Mutations in the βMHC (β-myosin heavy chain), a sarcomeric protein are responsible for hypertrophic and dilated cardiomyopathy. However, the mechanisms whereby distinct mutations in the βMHC gene cause two kinds of cardiomyopathy are still unclear. In the present study we report a novel βMHC mutation found in a patient with isolated LVNC [LV (left ventricular) non-compaction] and the phenotype of a mouse mutant model carrying the same mutation. To find the mutation responsible, we searched for genomic mutations in 99 unrelated probands with dilated cardiomyopathy and five probands with isolated LVNC, and identified a p.Met531Arg mutation in βMHC in a 13-year-old girl with isolated LVNC. Next, we generated six lines of transgenic mice carrying a p.Met532Arg mutant αMHC gene, which was identical with the p.Met531Arg mutation in the human βMHC. Among these, two lines with strong expression of the mutant αMHC gene were chosen for further studies. Although they did not exhibit the features characteristic of LVNC, approx. 50% and 70% of transgenic mice in each line displayed LVH (LV hypertrophy) by 2–3 months of age. Furthermore, LVD (LV dilation) developed in approx. 25% of transgenic mice by 18 months of age, demonstrating biphasic changes in LV wall thickness. The present study supports the idea that common mechanisms may be involved in LVH and LVD. The novel mouse model generated can provide important information for the understanding of the pathological processes and aetiology of cardiac dilation in humans.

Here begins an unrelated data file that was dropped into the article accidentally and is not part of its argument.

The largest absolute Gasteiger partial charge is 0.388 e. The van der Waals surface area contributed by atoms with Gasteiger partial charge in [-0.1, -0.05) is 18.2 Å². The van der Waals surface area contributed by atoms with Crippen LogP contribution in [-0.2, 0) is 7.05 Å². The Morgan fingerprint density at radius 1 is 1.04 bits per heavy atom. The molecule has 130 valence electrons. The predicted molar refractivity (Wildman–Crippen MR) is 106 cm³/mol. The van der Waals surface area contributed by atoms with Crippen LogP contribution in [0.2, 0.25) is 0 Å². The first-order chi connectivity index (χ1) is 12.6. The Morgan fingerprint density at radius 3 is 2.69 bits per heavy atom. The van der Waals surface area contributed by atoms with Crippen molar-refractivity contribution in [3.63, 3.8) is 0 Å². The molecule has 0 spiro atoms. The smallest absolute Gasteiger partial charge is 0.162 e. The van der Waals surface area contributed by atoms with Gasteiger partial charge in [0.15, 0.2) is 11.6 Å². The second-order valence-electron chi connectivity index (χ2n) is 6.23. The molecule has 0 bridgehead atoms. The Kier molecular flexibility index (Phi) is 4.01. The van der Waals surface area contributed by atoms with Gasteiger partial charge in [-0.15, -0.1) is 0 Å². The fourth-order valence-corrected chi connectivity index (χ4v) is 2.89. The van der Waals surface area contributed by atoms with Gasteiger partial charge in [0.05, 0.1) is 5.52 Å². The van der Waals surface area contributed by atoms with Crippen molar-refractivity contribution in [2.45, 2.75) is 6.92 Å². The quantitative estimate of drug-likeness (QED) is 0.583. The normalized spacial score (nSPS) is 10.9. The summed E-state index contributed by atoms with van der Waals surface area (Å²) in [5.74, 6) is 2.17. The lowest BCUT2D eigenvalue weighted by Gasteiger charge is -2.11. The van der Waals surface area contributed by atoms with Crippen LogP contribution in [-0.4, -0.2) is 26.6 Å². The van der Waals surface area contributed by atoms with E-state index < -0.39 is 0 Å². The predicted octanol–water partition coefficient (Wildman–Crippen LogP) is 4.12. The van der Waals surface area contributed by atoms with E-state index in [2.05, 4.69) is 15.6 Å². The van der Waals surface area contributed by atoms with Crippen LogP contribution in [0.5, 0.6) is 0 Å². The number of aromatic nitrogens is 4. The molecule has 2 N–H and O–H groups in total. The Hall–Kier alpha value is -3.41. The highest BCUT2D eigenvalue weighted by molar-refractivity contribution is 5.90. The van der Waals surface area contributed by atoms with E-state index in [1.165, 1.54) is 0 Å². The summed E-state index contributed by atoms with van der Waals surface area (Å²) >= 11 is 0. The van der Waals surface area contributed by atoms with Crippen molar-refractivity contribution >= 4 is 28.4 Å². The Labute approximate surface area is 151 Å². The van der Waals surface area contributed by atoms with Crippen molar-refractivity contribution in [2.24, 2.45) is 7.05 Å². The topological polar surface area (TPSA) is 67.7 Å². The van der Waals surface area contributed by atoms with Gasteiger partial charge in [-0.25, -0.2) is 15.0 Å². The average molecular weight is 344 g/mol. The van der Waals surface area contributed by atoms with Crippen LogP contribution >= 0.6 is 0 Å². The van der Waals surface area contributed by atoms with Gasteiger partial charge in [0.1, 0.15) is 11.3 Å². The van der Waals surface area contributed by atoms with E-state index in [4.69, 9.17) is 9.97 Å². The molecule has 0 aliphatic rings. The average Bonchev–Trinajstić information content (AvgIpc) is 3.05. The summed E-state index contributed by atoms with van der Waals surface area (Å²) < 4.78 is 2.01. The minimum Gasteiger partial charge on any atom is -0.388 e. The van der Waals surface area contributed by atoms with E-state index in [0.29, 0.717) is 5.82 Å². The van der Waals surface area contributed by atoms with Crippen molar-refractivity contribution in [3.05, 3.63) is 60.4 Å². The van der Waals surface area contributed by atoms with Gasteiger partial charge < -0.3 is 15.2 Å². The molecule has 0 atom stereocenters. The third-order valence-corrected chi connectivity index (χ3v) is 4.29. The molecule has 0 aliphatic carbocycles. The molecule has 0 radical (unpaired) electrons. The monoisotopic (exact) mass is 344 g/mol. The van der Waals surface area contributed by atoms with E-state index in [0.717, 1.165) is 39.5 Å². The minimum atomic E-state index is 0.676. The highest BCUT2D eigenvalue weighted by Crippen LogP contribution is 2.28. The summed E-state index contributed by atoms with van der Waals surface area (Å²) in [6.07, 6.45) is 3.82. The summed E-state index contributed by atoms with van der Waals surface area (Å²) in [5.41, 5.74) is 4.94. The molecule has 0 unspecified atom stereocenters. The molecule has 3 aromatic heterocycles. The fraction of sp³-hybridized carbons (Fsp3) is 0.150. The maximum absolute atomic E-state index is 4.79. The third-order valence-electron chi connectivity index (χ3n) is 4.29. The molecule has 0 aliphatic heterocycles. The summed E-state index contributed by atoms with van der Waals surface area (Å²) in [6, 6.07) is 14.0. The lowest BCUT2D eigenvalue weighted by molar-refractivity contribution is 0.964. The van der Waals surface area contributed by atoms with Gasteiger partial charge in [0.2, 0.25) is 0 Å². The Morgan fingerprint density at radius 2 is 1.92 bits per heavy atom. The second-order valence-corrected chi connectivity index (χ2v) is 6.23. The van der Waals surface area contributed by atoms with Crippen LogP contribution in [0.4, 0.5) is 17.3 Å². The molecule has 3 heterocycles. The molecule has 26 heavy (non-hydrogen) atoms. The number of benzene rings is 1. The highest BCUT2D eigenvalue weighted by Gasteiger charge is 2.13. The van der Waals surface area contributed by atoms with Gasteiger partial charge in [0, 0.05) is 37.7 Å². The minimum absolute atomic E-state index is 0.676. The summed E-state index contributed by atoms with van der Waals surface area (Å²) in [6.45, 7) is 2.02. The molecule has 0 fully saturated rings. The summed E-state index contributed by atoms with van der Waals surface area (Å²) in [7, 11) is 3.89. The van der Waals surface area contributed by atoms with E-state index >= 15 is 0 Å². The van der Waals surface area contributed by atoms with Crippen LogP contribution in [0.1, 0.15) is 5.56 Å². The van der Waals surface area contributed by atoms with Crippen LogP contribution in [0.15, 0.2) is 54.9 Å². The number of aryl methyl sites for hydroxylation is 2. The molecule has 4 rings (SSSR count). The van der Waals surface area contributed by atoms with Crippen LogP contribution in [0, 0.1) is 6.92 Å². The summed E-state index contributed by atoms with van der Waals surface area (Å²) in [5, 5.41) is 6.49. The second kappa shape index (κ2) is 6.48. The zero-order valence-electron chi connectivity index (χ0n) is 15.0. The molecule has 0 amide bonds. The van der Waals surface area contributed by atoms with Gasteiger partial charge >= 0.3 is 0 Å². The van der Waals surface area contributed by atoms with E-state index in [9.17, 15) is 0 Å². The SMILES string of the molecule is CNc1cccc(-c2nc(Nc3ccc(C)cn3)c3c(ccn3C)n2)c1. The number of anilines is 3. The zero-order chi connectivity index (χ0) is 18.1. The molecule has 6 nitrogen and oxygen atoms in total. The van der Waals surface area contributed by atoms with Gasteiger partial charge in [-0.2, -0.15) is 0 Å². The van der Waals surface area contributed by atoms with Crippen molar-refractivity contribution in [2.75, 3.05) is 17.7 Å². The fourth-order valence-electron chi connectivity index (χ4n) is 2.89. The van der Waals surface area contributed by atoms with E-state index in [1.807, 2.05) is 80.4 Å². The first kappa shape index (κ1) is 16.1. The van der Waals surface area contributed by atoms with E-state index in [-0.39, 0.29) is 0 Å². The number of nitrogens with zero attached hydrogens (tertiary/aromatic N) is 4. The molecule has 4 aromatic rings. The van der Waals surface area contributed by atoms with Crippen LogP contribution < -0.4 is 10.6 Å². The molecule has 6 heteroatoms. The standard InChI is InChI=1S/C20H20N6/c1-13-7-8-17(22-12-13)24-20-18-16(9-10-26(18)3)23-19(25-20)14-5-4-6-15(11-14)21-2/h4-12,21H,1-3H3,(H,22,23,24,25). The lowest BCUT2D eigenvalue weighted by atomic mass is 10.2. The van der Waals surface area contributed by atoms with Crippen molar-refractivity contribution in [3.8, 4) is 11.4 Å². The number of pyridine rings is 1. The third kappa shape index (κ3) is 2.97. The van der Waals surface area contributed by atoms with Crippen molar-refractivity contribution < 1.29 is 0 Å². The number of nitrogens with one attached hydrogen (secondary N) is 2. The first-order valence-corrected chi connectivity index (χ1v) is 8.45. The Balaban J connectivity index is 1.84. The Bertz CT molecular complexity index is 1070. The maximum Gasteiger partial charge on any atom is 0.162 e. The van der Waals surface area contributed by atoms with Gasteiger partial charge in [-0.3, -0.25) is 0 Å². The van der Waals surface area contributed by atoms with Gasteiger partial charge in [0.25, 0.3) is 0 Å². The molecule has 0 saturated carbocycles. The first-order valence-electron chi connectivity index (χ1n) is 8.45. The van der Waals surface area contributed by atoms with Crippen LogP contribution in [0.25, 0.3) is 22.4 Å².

A novel β-myosin heavy chain gene mutation, p.Met531Arg, identified in isolated left ventricular non-compaction in humans, results in left ventricular hypertrophy that progresses to dilation in a mouse model
Tomoya Kaneda, Chie Naruse, Atsuhiro Kawashima, Noboru Fujino, Toru Oshima, Masanobu Namura, Shinichi Nunoda, Sumio Mori, Tetsuo Konno, Hidekazu Ino, Masakazu Yamagishi, Masahide Asano; A novel β-myosin heavy chain gene mutation, p.Met531Arg, identified in isolated left ventricular non-compaction in humans, results in left ventricular hypertrophy that progresses to dilation in a mouse model. Clin Sci (Lond) 1 March 2008; 114 (6): 431–440. doi: https://doi.org/10.1042/CS20070179
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